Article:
• accepting a completely new cost-value ratio that any rational person not indoctrinated in the world of cycling would not comprehend – “you could buy a good car for the cost of your bike” is a typical comment

Ms BikeVCar displaying fine sartorial elegance. Stylish bike, retro jersey and the whole outfit containing just 3 colours – white, black and pink. She means business!

The ride today was an enjoyable spin in some rare sunshine. After several weeks of heavy rain it was a pleasure to have some favourable weather. The speed of the journey was possibly slightly slower than Mr BikeVCar is normally used to, but other than the one occasion when Ms BikeVCar made him lose his cool by stopping to squeal at baby lambs he managed to behave in a gentlemanly and patient manner.

She’ll be coming round the mountain when she comes

We stopped in the quaint village of Moreton-in-Marsh for cups of tea and a slice of cake before the long climb home to Stow on the hill.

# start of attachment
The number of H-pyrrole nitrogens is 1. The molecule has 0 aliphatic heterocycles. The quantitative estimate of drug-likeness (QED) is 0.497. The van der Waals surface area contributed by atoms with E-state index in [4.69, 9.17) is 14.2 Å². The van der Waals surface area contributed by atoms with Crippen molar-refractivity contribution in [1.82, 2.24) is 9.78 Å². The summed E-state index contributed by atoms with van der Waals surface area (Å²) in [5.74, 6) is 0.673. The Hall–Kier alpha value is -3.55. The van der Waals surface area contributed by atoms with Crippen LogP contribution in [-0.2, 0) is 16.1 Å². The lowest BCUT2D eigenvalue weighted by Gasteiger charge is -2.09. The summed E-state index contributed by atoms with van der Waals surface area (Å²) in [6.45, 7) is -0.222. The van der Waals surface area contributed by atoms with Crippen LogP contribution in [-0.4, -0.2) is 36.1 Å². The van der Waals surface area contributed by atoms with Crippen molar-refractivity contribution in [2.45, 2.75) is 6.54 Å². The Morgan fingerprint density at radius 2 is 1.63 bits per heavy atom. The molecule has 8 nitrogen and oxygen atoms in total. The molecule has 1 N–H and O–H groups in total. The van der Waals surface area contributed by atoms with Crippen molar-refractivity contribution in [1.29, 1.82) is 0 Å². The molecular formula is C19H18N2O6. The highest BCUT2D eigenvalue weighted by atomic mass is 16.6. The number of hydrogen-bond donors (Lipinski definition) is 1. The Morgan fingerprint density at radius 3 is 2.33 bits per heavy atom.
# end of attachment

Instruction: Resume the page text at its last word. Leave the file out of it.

Cake and tea stop … more cake? Yes, of course more cake

We were out for three hours which provided some excellent bum-conditioning for Ms BikeVCar. Now that she has her own bike correctly set up for her, the next phase of cycling development will be overcoming the discomfort of spending hours perched on a thin wedge of plastic. Who knows what will follow after that – Bike V Car part 2 ?

Managing expectations

My plan for this weekend had been to try and ride 60 miles three days in a row as preparation for the Tour of Wessex where I’ll need to ride over 100 miles on three consecutive days.

For a number of reasons things didn’t quite go to plan but there were also some positives so I thought I’d analyse the results.

  • Day 1 – 35 miles ridden, 1242 metres climbed, 2 hours 42 minutes (including 16 minutes stop time)